Wednesday, March 2, 2016

My suggestions for loss

I haven't updated this blog in over two years. But recently I've felt led to add a few more things for people who continue to find this blog now. Things have changed a bit since I last posted, and I think I have some new found and hard won wisdom to share with God's grace. So here we go.

I've been amazed at how many times I've been asked for advice when someone has a friend or family member lose a baby. I'm honored and humbled by it, actually. It seems like God has given me a lot more opportunities lately to share our story. So I'm going to post some of the common questions and concerns I've heard lately, so that maybe this can help people who may be dealing with this.

One of the first questions people usually ask me is, "What can I do?"

Really, nothing. Nothing will make it better. Nothing will take away the hurt. Nothing will bring that baby back. But I know that's not helpful for a person to hear when they're trying to help a loved one. And there are some things you can do that might ease the ache a bit.

1. Be there in the way your loved one needs you. Grief is as individual as the person experiencing it, so be thoughtful and understanding. Take your cues from them. Some people want to be alone. Leave them alone for a little while, and let them know you're there for them when they're ready for you. Some people need people around to stave off the despair. Be present and available for them. Some people need to talk incessantly about the baby. Let them. Some people won't want to say anything about the baby. Let them. Some people will scream and cry and throw things. Let them. Some people will stare into space in silence. Let them. Do not ever tell them how they should grieve. Ever. Let them grieve how they need to, and let them know you're there for them when they need you, how they need you.

2. Don't be offended by moodiness or outbursts. It's practically uncontrollable.

3. If the baby isn't gone yet or is barely gone, help them make memories of the baby. Get kits for hand prints and foot prints. Take pictures. Get a lock of hair and a sweet receptacle for it. Anything you can think of, do it. There are tons of memorial things online. Just Google pregnancy and infant loss gifts or something and you'll be amazed.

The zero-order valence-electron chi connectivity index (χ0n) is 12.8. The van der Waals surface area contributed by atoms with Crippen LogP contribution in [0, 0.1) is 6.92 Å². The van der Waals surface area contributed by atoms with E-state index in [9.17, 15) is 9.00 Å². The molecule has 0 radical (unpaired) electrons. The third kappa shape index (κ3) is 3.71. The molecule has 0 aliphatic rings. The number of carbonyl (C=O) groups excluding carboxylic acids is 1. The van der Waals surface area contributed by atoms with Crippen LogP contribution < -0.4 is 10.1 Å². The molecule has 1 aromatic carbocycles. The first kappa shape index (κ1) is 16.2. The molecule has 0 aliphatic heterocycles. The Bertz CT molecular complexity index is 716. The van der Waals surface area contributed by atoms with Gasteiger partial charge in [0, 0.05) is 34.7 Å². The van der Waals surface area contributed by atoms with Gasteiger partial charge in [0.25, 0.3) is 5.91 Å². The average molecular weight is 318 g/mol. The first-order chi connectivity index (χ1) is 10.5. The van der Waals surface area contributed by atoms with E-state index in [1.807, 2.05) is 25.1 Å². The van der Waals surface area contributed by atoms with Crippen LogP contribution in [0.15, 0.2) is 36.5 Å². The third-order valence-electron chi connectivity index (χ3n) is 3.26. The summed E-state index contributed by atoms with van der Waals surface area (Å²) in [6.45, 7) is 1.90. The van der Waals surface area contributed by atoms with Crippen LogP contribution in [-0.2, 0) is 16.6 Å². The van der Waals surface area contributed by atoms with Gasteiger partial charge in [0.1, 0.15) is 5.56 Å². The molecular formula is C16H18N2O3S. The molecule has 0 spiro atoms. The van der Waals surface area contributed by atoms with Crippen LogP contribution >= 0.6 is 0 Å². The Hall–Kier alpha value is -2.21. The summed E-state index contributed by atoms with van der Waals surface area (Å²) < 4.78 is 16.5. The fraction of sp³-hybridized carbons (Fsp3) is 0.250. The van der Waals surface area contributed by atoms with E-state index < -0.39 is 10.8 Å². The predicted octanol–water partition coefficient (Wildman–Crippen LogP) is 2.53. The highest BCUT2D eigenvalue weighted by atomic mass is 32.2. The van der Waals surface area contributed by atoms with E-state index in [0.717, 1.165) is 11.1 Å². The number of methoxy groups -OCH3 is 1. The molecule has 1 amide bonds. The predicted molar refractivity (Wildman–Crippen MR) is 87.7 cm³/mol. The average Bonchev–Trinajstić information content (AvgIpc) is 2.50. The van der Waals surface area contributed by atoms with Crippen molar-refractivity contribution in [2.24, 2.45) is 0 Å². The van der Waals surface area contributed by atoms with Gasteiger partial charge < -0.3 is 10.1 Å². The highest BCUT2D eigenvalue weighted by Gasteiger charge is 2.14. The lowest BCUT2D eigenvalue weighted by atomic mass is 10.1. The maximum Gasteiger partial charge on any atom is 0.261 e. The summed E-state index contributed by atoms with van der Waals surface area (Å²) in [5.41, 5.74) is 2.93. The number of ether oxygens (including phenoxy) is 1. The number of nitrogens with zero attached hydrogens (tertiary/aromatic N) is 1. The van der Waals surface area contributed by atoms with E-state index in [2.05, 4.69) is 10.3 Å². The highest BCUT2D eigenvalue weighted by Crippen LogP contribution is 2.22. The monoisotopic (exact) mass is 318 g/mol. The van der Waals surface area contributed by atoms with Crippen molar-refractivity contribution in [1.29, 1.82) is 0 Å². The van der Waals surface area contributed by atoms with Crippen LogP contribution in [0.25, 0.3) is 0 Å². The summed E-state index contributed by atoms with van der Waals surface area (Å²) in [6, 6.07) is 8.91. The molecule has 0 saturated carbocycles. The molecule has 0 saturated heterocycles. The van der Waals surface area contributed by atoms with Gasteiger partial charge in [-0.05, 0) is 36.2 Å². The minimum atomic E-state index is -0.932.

4. Be the village. Be the person or people they can count on for meals, childcare, counseling, fun away from grief. Don't wait to be asked, just do what needs to be done unless they tell you not to. It's hard to ask for help or even know what you need help with when your heart has been ripped out.

5. Show compassion. Don't bring up things that will be painful, don't say things like, "well at least you don't have can can have more..." Sometimes silence is golden. Think before speaking.

6. Don't put a time line on grief. Don't expect people to go back to "normal." There is no longer the same normal. This will always be a part of them, even if the pain fades and time helps them to "move on," aka continue living with a hole in their heart. Yes, the pain fades, but it never goes away. Expect that. Expect random days to reduce them to tears, even months or years later. Don't pressure them to "move on."

7. Take your cues from them. This is so worth repeating. Be sensitive to their needs and take your cues from them. Back off when necessary. Push in close when necessary. Don't project your expectations onto them.

8. Pray for them. Love them. Show them you care. Ask God for wisdom and discernment.

I don't know if this is helpful at all, but it's something I thought I should at least attempt to post. I'll be posting at least one more post in the near future, so check back for that soon. God bless.